Dual warhead kills and disarms bacteria


A compound that kills bacteria and cleaves their DNA to prevent them passing on drug-resistant genes has been designed by researchers in India.

The increasing ineffectiveness of antibiotics and the absence of suitable new ones are problems long recognised by the medical community. Bacteria can mutate and adapt to become resistant so the stock of effective antibiotics is diminishing. In a recent report, the UK’s Chief Medical Officer stated that increasingly resistant microbes represent a global threat that in the next 20 years could see many more deaths associated with what were routine and safe surgeries.

The bacterial membrane has been identified as bacteria’s achilles heel, given its profound role in the survival of bacteria. Antimicrobial peptides (AMPs) have been used as membrane acting drugs, but they are characterised as being expensive to produce, easily degradable and hard to deliver. The AMP-mimicking synthetic amphiphile developed by Aiyagari Ramesh and his team at the Indian Institute of Technology Guwahati should avoid these problems.

Their synthetic analogue has a cationic pyridinium head group to initiate electrostatic interactions with both the anionic bacterial cell surface and DNA, a 12-carbon chain hydrophobic tail to promote membrane insertion and a planar fluorogenic pyrene group for intercalation with DNA, that also allows Ramesh's team to track these interactions spectroscopically. So the compound attacks bacteria in two ways: it kills bacteria by penetrating their membrane and it disables their resistance mechanism by cleaving the DNA that harbours and disseminates drug-resistance traits. In principle it will be possible to design amphiphiles that selectively target and kill bacteria but leave the surrounding tissue unharmed, and ultimately stop them from becoming superbugs.

Julian Hurdle, whose research at the University of Texas at Arlington, US, evaluates new ways to treat drug-resistant pathogens, is very interested in this approach. ‘The membrane has become a bona fide target site for novel antimicrobial agents that control antibiotic-resistant pathogens.’ He does caution however that ‘to advance this research area it is imperative that we obtain knowledge on the types of chemical groups and physicochemical properties needed to impart significant selectivity for bacterial membranes over their mammalian counterparts.’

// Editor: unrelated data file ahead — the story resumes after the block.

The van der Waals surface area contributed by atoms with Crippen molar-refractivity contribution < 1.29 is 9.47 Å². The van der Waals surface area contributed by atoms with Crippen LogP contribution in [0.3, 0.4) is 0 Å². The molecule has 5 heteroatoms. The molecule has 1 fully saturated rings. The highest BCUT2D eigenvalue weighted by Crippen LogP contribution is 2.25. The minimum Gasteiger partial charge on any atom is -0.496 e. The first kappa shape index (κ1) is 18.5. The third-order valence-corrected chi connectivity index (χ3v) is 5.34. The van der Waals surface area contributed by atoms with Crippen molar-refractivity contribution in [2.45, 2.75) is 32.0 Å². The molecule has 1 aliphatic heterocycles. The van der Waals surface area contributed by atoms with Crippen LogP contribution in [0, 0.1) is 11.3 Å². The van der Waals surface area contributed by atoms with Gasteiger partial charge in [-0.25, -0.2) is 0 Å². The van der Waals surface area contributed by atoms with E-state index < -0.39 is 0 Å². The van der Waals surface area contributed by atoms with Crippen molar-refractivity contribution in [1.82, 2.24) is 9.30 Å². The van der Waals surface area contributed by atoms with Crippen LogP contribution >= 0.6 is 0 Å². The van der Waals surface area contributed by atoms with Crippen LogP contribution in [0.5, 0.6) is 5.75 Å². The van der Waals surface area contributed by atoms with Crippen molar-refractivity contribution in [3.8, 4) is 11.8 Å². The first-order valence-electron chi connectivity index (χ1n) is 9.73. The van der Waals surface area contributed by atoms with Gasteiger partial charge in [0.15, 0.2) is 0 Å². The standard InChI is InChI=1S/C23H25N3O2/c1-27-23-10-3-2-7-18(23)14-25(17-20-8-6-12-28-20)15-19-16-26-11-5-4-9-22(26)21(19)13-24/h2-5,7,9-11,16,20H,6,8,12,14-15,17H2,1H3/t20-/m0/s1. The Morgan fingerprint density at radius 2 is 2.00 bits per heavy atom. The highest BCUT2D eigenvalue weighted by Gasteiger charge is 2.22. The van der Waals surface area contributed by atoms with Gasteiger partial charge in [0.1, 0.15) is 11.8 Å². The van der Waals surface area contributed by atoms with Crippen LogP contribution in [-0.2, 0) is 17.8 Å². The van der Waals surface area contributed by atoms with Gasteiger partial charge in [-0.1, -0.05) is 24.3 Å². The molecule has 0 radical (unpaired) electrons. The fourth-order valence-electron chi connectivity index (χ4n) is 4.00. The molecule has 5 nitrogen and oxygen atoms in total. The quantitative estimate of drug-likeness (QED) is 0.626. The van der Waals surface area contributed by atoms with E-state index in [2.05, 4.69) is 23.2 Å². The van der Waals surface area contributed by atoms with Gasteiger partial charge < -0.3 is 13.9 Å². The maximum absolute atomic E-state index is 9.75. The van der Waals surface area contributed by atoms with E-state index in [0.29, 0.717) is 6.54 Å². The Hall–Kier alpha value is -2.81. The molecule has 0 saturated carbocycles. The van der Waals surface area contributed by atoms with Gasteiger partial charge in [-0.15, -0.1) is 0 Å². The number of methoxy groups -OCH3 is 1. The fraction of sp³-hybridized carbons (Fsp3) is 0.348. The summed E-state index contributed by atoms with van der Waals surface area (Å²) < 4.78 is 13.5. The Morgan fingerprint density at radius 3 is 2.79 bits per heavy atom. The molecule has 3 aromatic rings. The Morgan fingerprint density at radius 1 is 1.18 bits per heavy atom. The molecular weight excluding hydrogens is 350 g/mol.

References

This paper is free to access until 11 July 2014. Download it here:

D Thiyagarajan et al, Chem. Commun., 2014, DOI: 10.1039/c4cc02354d


Related Content

Pepping up antibiotics

29 September 2014 Premium contentFeature

news image

Industry and academia are turning to antimicrobial peptides to find new antibiotics, Andy Extance discovers

New antibiotic could treat infection while dodging resistance problems

8 January 2015 Research

news image

Technique to tap huge unexplored reservoir of natural products in soil microorganisms finds promising compound

Most Read

Complex amines made easy (and cheap)

22 May 2015 Research

news image

Iron-catalysed cross-coupling brings together nitroarenes and olefins in a single step in boon for drug makers

Opiate-producing yeast raises spectre of 'home-brewed heroin'

18 May 2015 News and Analysis

news image

Warnings that completion of final steps in opiate biosynthesis could be a double-edged sword

Most Commented

The nuclear danger of iodine

20 May 2015 Comments

news image

It may not be an element you think of as problematic. But, as Mark Foreman explains, iodine causes very complicated problems ...

Opiate-producing yeast raises spectre of 'home-brewed heroin'

18 May 2015 News and Analysis

news image

Warnings that completion of final steps in opiate biosynthesis could be a double-edged sword